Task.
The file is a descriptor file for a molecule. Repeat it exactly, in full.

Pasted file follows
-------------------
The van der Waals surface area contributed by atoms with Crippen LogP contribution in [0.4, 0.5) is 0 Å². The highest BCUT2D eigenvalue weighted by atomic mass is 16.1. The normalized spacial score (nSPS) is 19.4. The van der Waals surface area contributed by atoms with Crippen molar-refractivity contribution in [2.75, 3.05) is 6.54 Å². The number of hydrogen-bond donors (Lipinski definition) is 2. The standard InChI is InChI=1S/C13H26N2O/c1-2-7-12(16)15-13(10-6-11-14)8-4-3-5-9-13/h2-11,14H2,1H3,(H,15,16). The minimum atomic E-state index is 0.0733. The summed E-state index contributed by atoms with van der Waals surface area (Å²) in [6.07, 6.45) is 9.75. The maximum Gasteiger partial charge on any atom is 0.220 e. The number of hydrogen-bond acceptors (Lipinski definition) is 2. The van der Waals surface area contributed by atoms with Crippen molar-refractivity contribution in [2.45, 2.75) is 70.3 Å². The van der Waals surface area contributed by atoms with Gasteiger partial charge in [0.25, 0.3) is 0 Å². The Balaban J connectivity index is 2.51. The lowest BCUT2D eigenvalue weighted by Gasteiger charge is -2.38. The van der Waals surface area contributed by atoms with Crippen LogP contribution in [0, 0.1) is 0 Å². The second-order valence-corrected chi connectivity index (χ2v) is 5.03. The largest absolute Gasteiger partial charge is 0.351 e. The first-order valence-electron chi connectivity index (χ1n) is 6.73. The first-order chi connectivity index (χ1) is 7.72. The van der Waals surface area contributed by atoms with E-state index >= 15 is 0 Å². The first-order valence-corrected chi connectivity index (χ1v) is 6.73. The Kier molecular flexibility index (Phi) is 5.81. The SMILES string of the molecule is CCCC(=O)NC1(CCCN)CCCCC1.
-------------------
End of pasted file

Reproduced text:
The van der Waals surface area contributed by atoms with Crippen LogP contribution in [0.4, 0.5) is 0 Å². The highest BCUT2D eigenvalue weighted by atomic mass is 16.1. The normalized spacial score (nSPS) is 19.4. The van der Waals surface area contributed by atoms with Crippen molar-refractivity contribution in [2.75, 3.05) is 6.54 Å². The number of hydrogen-bond donors (Lipinski definition) is 2. The standard InChI is InChI=1S/C13H26N2O/c1-2-7-12(16)15-13(10-6-11-14)8-4-3-5-9-13/h2-11,14H2,1H3,(H,15,16). The minimum atomic E-state index is 0.0733. The summed E-state index contributed by atoms with van der Waals surface area (Å²) in [6.07, 6.45) is 9.75. The maximum Gasteiger partial charge on any atom is 0.220 e. The number of hydrogen-bond acceptors (Lipinski definition) is 2. The van der Waals surface area contributed by atoms with Crippen molar-refractivity contribution in [2.45, 2.75) is 70.3 Å². The van der Waals surface area contributed by atoms with Gasteiger partial charge in [0.25, 0.3) is 0 Å². The Balaban J connectivity index is 2.51. The lowest BCUT2D eigenvalue weighted by Gasteiger charge is -2.38. The van der Waals surface area contributed by atoms with Crippen LogP contribution in [0, 0.1) is 0 Å². The second-order valence-corrected chi connectivity index (χ2v) is 5.03. The largest absolute Gasteiger partial charge is 0.351 e. The first-order valence-electron chi connectivity index (χ1n) is 6.73. The first-order chi connectivity index (χ1) is 7.72. The van der Waals surface area contributed by atoms with E-state index >= 15 is 0 Å². The first-order valence-corrected chi connectivity index (χ1v) is 6.73. The Kier molecular flexibility index (Phi) is 5.81. The SMILES string of the molecule is CCCC(=O)NC1(CCCN)CCCCC1.